SEATTLE (Waste Advantage): Winters Bros. Waste Systems—the leading waste solution provider on Long Island—today released its first “State of Waste” report that provides a detailed review of the trends, challenges, and opportunities facing Long Island’s waste and recycling infrastructure. The report was prepared using information from a variety of sources including federal, state, and local institutions, agencies, and organizations. Outlined in the report are the very real and very serious environmental, public health, and economic issues that are confronting municipalities and businesses across Long Island in light of the closure of the Brookhaven Landfill in 2024. The report outlines the crisis and, more importantly, identifies 14 action steps to address it and improve waste management and recycling on Long Island.
“The waste crisis Long Island is facing cannot be understated,” said Jimmy Winters, executive vice president and an owner of Winters Bros. Waste Systems. “The 2.9 million people who live on Long Island produce more than 14 million pounds of waste every day. We in the solid waste industry along with public officials, municipal officials, regulators, and community members must work together to develop solutions. Our hope and expectation is that our State of Waste report is a step towards meaningful results.”
The report states that Long Island’s population produces over 2.6 million tons of municipal solid waste per year, not including an additional 5.3 million tons of waste that is produced from construction, renovation and demolition projects annually. Most non-recycled residential waste is burned and the ash residue is disposed of on Long Island, primarily at the Brookhaven Landfill. Most commercial waste from businesses, offices, stores and restaurants is transported off the Island for disposal. Of the waste that leaves Long Island, 91 percent is transported by truck, while the other nine percent is transported by rail.
Winters Bros. offers 14 different recommendations on how this waste crisis can be addressed in the report, and cooperation between public and private entities is at the crux of them all. Municipal and private waste management professionals must work together to create a solid regional approach to finding solutions that address the waste crisis on an Island-wide scale. This would involve all parties working alongside the New York State Department of Environmental Conservation to facilitate solutions, policies and planning to successfully manage Long Island’s wastes. Improving infrastructure is another focus of the State of Waste, with Winters Bros. advocating for zero waste initiatives, more recycling, strengthening of the freight rail system, and the development of local markets and outlets for recyclables.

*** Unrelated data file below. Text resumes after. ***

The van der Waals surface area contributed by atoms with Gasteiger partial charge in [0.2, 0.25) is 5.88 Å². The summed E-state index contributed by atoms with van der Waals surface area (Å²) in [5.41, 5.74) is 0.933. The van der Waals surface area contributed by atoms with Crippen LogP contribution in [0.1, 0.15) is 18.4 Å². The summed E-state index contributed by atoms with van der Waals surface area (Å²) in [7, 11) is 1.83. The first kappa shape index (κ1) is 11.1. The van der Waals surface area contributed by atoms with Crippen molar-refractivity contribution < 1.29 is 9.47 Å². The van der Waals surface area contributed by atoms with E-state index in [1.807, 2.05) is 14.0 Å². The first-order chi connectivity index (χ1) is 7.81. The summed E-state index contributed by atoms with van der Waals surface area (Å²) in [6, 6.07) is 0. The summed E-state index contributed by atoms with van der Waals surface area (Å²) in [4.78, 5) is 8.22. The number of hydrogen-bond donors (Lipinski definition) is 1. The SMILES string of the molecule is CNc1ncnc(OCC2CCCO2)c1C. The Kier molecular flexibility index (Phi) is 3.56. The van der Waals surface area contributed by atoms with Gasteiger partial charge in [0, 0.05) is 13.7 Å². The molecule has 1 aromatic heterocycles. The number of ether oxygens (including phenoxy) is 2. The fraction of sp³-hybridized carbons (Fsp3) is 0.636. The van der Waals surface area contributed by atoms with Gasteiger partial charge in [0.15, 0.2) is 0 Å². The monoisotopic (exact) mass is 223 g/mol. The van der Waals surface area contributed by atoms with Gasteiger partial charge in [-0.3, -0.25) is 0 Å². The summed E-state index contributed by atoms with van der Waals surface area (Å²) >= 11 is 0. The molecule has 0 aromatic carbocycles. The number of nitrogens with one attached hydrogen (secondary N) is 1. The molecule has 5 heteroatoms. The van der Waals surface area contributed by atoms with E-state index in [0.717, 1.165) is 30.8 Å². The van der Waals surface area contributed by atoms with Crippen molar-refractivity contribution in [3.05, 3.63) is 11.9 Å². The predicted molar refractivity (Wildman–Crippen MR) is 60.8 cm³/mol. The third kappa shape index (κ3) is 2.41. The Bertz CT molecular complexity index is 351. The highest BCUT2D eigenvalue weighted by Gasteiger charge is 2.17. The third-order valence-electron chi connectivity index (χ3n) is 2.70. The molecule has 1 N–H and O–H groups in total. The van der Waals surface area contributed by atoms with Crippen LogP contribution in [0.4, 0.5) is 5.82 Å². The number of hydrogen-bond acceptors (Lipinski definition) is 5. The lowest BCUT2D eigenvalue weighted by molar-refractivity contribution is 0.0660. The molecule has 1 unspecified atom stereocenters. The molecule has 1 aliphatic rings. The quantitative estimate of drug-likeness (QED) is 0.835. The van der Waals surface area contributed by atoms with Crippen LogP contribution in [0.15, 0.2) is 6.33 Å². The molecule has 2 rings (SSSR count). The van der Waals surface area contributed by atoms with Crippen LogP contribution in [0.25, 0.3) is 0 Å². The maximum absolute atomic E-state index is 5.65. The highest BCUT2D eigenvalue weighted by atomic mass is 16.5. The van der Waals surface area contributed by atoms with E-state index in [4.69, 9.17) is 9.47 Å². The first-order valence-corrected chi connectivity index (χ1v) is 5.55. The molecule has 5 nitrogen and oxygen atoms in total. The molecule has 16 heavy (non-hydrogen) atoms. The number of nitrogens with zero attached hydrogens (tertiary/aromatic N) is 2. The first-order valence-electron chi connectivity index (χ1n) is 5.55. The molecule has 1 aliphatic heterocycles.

An improved waste management system that includes waste reduction and greater recycling must also incorporate enhancements to the rail transportation infrastructure, which is woefully under-utilized on Long Island. Using more rail will reduce the enormous strain on our already overburdened roadway infrastructure, congested expressways, and worn out bridges. Such improvements will result in low-carbon options for longer distance travel and improve the environmental sustainability of the goods movement system in alliance with the scoping document from the New York Climate Action Council. Enhancing Long Island’s waste management infrastructure will require local governments and the private sector to work together to expand all facets of waste management, including waste minimization, recycling, composting, anaerobic digestion, and energy recovery through waste combustion.
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